‘Titans’ Episode 4 – “Doom Patrol” | Netflix TV Recap Time off.



“Doom Patrol” was a fun diversionary episode that tee’d up another DC Universe show, but it didn’t offer Titans much overall.

The cool thing about Titans existing on a platform specifically designed to please long-time fans of DC Comics is that you can have an episode like “Doom Patrol”, which in many ways was basically a pilot for the upcoming spin-off due next year. But this, obviously, is also a problem, because if you put your enthusiasm to one side for a moment, it doesn’t take long to realise that “Doom Patrol” didn’t really do much of anything beyond that shameless franchise-building legwork.

You could charitably describe the hour as a showcase for Raven (Teagan Croft), who fled with Gar Logan (Ryan Potter) to a wooded mansion populated by the eccentric titular team. Raven works much better as a character when she’s allowed to be childlike and vulnerable; her shadowy doppelganger is cool and all, but her need for connection and normality is more compelling than the visual effects, and isn’t something she can get from Dick (Brenton Thwaites) or Starfire (Anna Diop), who are too busy swearing and viciously battering people. Her burgeoning relationship with Gar and that obvious desire for connection were the strongest aspects of “Doom Patrol”, if we’re going to judge it in terms of how it fits into the actual season.

We should do that. But then again it was pretty enjoyable to see the Doom Patrol in live-action: the practical achievement of Robotman (Brendan Fraser), the comics-accurate portrayal of Negative Man (Matthew Bomer), the eerie body-horror of Elasti-Girl (April Bowlby), and the nakedly sinister Chief (Bruno Bichir) all lent a lot of credence to DC’s idea for focused properties that’ll please established fans of the material. And I’d be lying if I said there weren’t some fun interactions, moments of levity, and smart visual beats.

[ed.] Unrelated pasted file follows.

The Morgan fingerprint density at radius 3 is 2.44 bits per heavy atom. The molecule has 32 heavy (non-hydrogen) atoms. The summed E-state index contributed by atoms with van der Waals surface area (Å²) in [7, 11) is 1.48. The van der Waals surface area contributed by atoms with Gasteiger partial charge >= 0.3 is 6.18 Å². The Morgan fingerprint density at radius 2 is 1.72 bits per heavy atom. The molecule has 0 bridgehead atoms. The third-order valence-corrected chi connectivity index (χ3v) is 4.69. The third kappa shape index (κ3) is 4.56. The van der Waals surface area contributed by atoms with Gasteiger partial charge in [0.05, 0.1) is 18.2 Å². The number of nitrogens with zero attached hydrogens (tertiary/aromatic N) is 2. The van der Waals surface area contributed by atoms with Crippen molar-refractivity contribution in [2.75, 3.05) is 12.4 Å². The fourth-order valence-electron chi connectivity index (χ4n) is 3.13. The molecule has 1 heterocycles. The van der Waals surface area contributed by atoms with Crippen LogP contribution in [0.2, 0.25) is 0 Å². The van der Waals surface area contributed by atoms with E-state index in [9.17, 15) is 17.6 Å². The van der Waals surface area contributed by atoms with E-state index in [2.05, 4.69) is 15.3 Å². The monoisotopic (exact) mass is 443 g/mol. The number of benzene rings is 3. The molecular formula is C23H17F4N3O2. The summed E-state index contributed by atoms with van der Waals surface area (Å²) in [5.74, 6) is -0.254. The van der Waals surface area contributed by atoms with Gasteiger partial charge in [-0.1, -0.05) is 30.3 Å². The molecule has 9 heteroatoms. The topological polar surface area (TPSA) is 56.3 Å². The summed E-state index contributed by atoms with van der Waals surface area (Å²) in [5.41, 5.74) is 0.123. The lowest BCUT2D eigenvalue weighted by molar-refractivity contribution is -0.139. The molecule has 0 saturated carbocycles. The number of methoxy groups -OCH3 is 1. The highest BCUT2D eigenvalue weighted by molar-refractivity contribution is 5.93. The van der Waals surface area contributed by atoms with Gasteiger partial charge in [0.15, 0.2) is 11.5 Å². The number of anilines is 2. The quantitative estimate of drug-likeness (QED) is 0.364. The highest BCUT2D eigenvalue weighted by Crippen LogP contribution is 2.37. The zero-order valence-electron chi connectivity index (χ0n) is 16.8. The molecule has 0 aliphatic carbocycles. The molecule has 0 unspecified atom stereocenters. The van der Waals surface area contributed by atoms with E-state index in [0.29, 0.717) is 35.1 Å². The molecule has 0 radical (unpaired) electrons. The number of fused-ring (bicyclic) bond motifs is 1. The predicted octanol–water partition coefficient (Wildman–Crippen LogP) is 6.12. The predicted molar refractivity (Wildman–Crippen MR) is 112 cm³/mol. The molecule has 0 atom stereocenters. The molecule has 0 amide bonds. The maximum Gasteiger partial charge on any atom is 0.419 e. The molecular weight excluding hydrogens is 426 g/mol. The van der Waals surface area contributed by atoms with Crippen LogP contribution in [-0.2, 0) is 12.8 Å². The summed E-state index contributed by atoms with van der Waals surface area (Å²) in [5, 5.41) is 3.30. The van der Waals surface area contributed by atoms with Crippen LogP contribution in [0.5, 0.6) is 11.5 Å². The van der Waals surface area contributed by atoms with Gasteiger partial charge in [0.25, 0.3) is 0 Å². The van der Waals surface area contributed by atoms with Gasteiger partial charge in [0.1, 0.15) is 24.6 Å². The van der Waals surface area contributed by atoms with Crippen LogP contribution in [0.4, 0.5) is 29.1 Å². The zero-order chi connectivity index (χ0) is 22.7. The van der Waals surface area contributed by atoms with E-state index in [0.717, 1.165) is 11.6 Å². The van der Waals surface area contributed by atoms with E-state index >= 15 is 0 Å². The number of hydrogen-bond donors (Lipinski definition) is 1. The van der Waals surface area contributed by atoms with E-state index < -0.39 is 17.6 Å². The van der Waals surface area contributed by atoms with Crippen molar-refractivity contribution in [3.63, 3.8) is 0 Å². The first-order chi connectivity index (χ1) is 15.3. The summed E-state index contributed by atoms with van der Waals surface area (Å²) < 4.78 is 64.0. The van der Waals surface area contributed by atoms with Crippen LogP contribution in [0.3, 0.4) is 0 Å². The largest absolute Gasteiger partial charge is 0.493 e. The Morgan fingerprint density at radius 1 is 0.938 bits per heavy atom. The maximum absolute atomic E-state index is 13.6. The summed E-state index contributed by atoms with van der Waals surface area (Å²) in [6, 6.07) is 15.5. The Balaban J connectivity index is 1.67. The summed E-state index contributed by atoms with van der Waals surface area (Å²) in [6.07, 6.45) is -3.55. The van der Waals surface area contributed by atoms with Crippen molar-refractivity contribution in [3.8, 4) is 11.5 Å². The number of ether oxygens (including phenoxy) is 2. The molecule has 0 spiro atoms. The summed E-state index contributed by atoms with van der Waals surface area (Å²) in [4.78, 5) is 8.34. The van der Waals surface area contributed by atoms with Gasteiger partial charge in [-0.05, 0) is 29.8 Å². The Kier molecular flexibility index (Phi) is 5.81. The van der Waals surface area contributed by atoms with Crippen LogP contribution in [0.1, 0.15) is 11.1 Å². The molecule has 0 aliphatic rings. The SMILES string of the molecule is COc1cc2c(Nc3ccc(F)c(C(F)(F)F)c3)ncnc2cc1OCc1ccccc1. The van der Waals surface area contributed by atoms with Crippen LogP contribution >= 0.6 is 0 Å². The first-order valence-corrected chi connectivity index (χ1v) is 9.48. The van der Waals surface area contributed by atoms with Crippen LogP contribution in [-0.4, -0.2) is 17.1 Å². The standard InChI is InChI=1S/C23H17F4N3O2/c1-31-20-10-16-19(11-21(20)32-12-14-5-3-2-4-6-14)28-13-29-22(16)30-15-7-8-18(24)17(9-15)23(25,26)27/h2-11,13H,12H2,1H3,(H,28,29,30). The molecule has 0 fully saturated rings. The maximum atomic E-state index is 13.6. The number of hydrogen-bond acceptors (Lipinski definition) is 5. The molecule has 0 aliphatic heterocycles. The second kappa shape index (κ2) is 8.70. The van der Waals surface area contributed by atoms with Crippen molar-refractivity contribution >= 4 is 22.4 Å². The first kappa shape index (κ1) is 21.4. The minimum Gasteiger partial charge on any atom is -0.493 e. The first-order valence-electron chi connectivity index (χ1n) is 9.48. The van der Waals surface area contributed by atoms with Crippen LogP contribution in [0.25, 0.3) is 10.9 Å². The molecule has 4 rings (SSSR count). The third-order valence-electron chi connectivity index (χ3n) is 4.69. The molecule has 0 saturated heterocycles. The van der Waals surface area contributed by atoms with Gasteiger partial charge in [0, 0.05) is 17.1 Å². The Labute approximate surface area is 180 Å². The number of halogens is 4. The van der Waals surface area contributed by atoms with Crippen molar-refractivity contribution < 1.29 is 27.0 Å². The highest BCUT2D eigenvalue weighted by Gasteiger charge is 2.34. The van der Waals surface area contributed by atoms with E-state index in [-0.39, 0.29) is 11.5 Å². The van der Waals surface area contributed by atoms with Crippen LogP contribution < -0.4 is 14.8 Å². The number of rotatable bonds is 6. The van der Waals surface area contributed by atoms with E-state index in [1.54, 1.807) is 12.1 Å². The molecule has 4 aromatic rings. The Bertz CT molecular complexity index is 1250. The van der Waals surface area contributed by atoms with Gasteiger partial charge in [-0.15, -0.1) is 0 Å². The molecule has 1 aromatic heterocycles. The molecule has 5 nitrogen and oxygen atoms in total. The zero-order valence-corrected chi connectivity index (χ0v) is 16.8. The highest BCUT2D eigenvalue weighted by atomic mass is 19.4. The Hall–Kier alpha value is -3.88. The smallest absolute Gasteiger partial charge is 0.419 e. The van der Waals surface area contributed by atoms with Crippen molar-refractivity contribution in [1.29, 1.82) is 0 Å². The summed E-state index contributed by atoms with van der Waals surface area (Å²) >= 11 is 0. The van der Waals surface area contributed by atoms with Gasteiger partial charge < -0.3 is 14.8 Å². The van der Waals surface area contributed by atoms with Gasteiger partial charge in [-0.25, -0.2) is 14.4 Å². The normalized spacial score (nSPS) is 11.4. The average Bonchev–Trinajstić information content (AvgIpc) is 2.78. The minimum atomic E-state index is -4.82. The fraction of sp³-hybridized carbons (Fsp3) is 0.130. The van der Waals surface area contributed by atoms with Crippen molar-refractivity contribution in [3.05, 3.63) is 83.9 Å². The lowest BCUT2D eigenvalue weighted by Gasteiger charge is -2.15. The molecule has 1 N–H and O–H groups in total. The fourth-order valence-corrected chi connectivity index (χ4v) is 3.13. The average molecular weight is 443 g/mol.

But is the fourth episode really the place for a sneaky pilot – especially when the Titans haven’t actually been established as a team yet? Is now the time to be sidelining major cast members and leaving on-going subplots unaddressed for a full hour? Are Hawk and Dove still in this show? Why are Dick’s superiors perfectly willing to let him wonder off for days at a time without reporting in or doing any actual police work? While we’re at it: What’s the plot of this show?

These might seem like nitpicks, and I know a lot of folks are still pleasantly surprised by Titans not being anywhere near as bad as people anticipated it would be. But these are also important questions about what this show is; what it might look like and ultimately become a few episodes down the line. They’re the questions people should be asking rather than allowing (admittedly enjoyable) fan-service concessions to distract from the core issue of what story Titans is ultimately trying to tell. “Doom Patrol” doesn’t really provide any answers to that question, which seems a shame. Maybe next week.

Jonathon Wilson

Jonathon is the Co-Founder of Ready Steady Cut and has been Senior Editor and Chief Critic of the outlet since 2017.

Leave a Reply

This site uses Akismet to reduce spam. Learn how your comment data is processed.

%d bloggers like this: